Community ownership: Planning and the City needs to move from community  engagement to community ownership. The City needs to clarify who we are planning for and consider investing in community planners within our communities. We need to know that community recommendations are implemented.  We need planning to move beyond supporting capital investments and focus on our communities. Community knowledge needs to become working knowledge and practice. 

Building bridges of collaboration: Community Equity planners could be effective partners addressing equity.  What does a real collaboration look like? How do we really involve community? How do we defer to community  when making decisions?  How can we bring diversity within the Planning Department? 

Changing racist land use policies in real time: It takes too long for land use policies to change and achieve equity.  Many times city agencies blame the past for the inequities of today without acknowledging we are drafting and implementing racist policies today.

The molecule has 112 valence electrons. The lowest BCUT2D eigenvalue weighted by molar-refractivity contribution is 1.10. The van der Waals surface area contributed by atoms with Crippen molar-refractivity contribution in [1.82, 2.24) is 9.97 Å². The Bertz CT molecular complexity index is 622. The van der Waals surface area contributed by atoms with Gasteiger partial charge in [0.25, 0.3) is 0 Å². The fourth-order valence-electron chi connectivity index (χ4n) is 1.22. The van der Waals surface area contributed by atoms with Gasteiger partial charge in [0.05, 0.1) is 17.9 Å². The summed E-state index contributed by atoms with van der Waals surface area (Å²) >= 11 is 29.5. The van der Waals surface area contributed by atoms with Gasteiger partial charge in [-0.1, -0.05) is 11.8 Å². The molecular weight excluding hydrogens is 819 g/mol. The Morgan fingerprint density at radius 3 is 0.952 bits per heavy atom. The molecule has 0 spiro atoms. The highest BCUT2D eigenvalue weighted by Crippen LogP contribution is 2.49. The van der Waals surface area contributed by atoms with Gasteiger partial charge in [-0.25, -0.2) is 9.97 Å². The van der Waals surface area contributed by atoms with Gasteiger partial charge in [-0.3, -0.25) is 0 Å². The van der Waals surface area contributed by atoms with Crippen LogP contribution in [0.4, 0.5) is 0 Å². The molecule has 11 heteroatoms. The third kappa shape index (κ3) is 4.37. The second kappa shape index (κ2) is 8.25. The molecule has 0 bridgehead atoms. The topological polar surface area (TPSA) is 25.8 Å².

Political will for bold changes: The city has the resources, we need the will to address equity.  This is the time for bold changes.  This is the time for process and engagement leading with race and color.  Housing can be streamlined in white neighborhoods and neighborhoods for people of color should be protected.  Planning doesn’t have to be bound by capital investments.  Planning can respect, honor and engage our communities 

Agenda for July: (1) Discussion of racial equity issues across the various communities. (2) Discussion of the Equity Plan to address the questions and concerns raised at this meeting.   

3. Housing Element Discussion 


Based on the input from Equity Council at the previous two meetings, Tameeka and Kimia provided an introduction to the discussion and presented three questions with some potential actions for discussion under each question.   

  1. What are concrete actions to reverse inequities? 

    • Define share of investment in priority geographies for affordable housing, amenities, and infrastructure 
    • Expand Rental Assistance